Q: Extreme Sensitivity to Sounds
Hi Dr. Phelps,
I'm currently on Lamictal and Seroquel. For the last month and 1/2 I've
been having intense high volume hearing problems. cars driving by ,dogs
barking, doors slamming, someone coughing, tearing up papers, and even our clock
ticking. I've been taking Lorazepam for the shaking inside and the high anxiety.
also I've been wearing earplugs so I can sleep. I did go to my primary care
doctor and she found nothing wrong with my ears. I've been taken these
meds for a long time. Can you shed some light on this. It's driving me crazy.
Dear JA' --
Haven't heard this one. So to speak; very bad joke, not intended.
Let's see if I can recover from there. I am not aware of formal
descriptions of this problem, how's that. But... I have had several
patients describe going through phases of profound sensory sensitivity that was
driving them crazy too. One women said when this was happening she would
be aware of something like the seam in her pants leg, and she could not stop
noticing each movement. But this, for her, would last only a few
days. She seemed to have a rapid cycling bipolar disorder and was on no
medications when she reported this.
Other folks have reported extreme sensitivity to
sounds, very much like I hear people report when they're having a migraine
headache: they want to be in a dark room, with no sensory stimuli. A
stereo three apartments away would really bother them. Being around people
is even worse, these people tell me, and a crowd, especially a crowd of
strangers, is the worst (especially a noisy one). It's as though there's a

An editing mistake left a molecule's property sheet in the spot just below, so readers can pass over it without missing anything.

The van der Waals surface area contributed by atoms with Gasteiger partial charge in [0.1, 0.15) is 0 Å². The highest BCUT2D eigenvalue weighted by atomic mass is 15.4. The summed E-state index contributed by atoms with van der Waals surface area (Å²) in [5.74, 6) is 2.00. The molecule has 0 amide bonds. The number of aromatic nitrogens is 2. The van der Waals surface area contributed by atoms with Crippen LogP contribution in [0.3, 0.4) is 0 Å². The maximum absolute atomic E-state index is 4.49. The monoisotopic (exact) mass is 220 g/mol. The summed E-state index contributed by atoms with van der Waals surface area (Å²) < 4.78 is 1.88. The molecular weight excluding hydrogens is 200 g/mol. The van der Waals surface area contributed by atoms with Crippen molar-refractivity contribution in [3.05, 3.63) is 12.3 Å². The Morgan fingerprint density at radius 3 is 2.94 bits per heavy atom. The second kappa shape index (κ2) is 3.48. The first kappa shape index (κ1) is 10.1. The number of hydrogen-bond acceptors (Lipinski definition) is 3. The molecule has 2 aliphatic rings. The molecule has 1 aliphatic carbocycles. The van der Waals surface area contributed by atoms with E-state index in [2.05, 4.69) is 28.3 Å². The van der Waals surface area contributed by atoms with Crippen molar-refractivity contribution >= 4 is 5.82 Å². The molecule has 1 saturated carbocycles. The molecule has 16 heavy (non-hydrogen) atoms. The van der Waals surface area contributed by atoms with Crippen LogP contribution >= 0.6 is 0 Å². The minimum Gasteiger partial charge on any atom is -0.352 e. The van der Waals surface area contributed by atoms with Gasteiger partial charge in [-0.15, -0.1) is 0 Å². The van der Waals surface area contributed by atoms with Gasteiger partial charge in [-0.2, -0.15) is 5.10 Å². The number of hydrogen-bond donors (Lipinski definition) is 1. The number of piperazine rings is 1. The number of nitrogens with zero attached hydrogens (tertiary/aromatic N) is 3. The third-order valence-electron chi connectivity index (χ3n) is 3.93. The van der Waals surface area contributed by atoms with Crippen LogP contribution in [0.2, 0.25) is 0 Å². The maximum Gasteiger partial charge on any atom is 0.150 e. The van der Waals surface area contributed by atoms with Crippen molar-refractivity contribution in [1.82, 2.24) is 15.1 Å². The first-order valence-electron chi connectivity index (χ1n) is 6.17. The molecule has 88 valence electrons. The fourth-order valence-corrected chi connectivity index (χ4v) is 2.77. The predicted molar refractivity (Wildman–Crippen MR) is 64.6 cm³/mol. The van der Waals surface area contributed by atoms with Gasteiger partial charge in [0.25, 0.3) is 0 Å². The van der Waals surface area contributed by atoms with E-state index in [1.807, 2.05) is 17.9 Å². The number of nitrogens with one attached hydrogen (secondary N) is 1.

sort of social as well as sensory sensitivity going on with this.
Now, I understand you might not be describing this at
all; but just in case some of that strikes a chord, I thought I'd pass it along
as otherwise I'm drawing a blank on what you describe. Notice that for
these other folks, there was something to do about it, in that they also at the
same time seemed to be having symptoms of cycling. In particular, like you, they
had symptoms that lorazepam would help with in the short run: an agitation, a
sense of "too much" thought and energy as well as sensation. So
there too what you're describing sounds similar to what I've seen.
So in those cases the thing to do was to target their
cycling. It doesn't sound so clear that you're cycling. If you were,
I'd just go after that. If you're not -- or even if you are -- one would
have to wonder if somehow the medications could be doing this, even if you've
been on them quite a while. For example, lamotrigine seems to have
antidepressant power enough to induce manic symptoms in some people: is
there any way what you're describing could be something like that?
(rhetorical question) If you were responding well to the lamotrigine in
other respects, it would be a shame to try to get rid of the
sound-sensitivity and then end up losing the good things it's doing (with no
absolute guarantee that you could turn around and get it back by going back on
the medication). But at some point the medications have to be considered
possible culprits, even if when you search the PDR and elsewhere you do not find
sensory phenomena listed as side effects (it's late or I'd do that now for you
I hope that might help a little. For example, if
the sound sensitivity is really a "bipolar symptom", I would predict
that a little tiny test dose of
perhaps instead of or maybe even in addition to the Seroquel, would damp it
down. That doesn't clinch anything, but might strengthen the idea that
this is a symptom you can target, which sounds like would be helpful at this
Published May, 2003